We often read, famously in Tuchman, how Germany's navalism was above all a personal matter of Wilhelm II's navalist attitude, which arose from his envy of Britain's Victorian-era thalassocracy. This dovetails into the class-narrative of the Great War as an outcome of the irrational, whimsical, dangerous behaviour of a decadent aristocracy in charge of modernizing states.

But that narrative makes little mention that German navalism was also a story of a regime broadening its regional and popular support within Germany, and of a regime liberalizing its constitution and consulting the people for funds. This sort of development is usually part of a nice bourgeois narrative of Rostowian take-off. But since it ended being part of something that turned out dreadfully, our histories tend to shift the blame over to the class-losers, i.e. defunct Hohenzollerns.

The German naval expansion was not the project of Prussian Junkers. Regionally within Germany, naval construction supported economic growth outside of Prussia. Class-wise, the biggest support for navalism came from the bourgeoisie and petty bourgeoisie. In few areas of German policy did the Reichstag figure more prominently, than in the naval expansion.

The Navy League was neither an aristocratic creature, nor the fever of a deluded proletariat. It was a phenomenon of an ebullient, outward-looking middle class in Germany.

As for the response in Britain, we have Churchill's celebrated words, "the Admiralty insisted upon six, the Treasury offered three, and we compromised on eight."

Yeah, I know, even I get down into the "origins question" once more. I too suffer my lapses, which goes to show how much conscious mental effort must be made to closely study the events and processes of the War as a whole.

How come we don't suffer that sort of mental block, a sort of subconscious reluctance, when talking about the course of WWII or of the Napoleonic Wars? WRT to the Napoleonic Wars, who even bothers to keep all the numbered Coalitions straight? Myself, I have to keep looking them up.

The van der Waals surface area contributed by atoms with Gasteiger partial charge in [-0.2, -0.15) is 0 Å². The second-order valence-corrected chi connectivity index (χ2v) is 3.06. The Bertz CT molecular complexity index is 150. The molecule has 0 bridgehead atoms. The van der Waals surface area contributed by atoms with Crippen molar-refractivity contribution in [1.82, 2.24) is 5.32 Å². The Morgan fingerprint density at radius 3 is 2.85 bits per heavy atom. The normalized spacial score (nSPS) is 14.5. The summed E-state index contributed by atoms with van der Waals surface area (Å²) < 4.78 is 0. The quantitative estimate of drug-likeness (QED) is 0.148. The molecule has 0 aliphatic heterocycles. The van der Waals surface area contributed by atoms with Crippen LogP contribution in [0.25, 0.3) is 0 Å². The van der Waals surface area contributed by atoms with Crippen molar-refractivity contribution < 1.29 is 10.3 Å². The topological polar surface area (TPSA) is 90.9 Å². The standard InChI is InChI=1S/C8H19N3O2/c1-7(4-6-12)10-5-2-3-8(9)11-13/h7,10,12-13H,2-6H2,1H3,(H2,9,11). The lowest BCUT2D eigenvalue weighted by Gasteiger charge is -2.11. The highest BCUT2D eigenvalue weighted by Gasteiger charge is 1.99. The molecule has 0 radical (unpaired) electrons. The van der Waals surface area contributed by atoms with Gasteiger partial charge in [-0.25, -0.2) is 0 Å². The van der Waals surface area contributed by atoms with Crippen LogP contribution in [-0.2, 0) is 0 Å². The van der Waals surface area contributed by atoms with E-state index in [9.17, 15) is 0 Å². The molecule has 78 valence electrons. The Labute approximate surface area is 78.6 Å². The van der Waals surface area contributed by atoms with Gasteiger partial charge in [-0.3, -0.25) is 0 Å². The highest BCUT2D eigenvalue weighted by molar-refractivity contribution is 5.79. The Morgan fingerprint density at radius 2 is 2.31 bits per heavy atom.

Last edited by cape_royds on Sun Mar 29, 2015 10:05 pm, edited 1 time in total.

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Post by Hermit » Mon Mar 30, 2015 5:48 am

[quote=""cape_royds""]
Hermit;592299 wrote:The perception is that in so far as republics and parliaments figure in the Great War, they were drawn in against their will. The perception is that it was started by two huns, both of whom were the heads of two essentially undemocratic, feudal empires.
I am interested to know your opinion of the matter, i.e. do you share the general perception you just described?[/QUOTE]
The closest I can get to a yes/no answer is to say that it is as overly simplified to look at the origins of WWI by mainly looking at the machinations of feudal empires as it is to look at the origins of WWII by mainly looking at the machinations of one evil man.

If anything, it could be argued, though, that popular support was more important in the leadup to WWII than WWI. Look at the last free elections of the Weimar era: In the German federal elections, March 1933, the NSDAP attracted 44% of the vote. The runner up, the SPD received 18%. Hitler could rightly say that he has the support of millions.

Helmut Herzfeld, who had changed his name to John Heartfield in 1916 as part of his protest against warmongering and nationalism, promptly changed the context of "millions" like this,

Image

thus adding the influence of the business sector of the German social fabric to the support of the people. A somewhat similar picture can be painted in relation to the origins of WWI, but I think on balance the impact of both business and the people in the runup to the latter was not as big as to the former.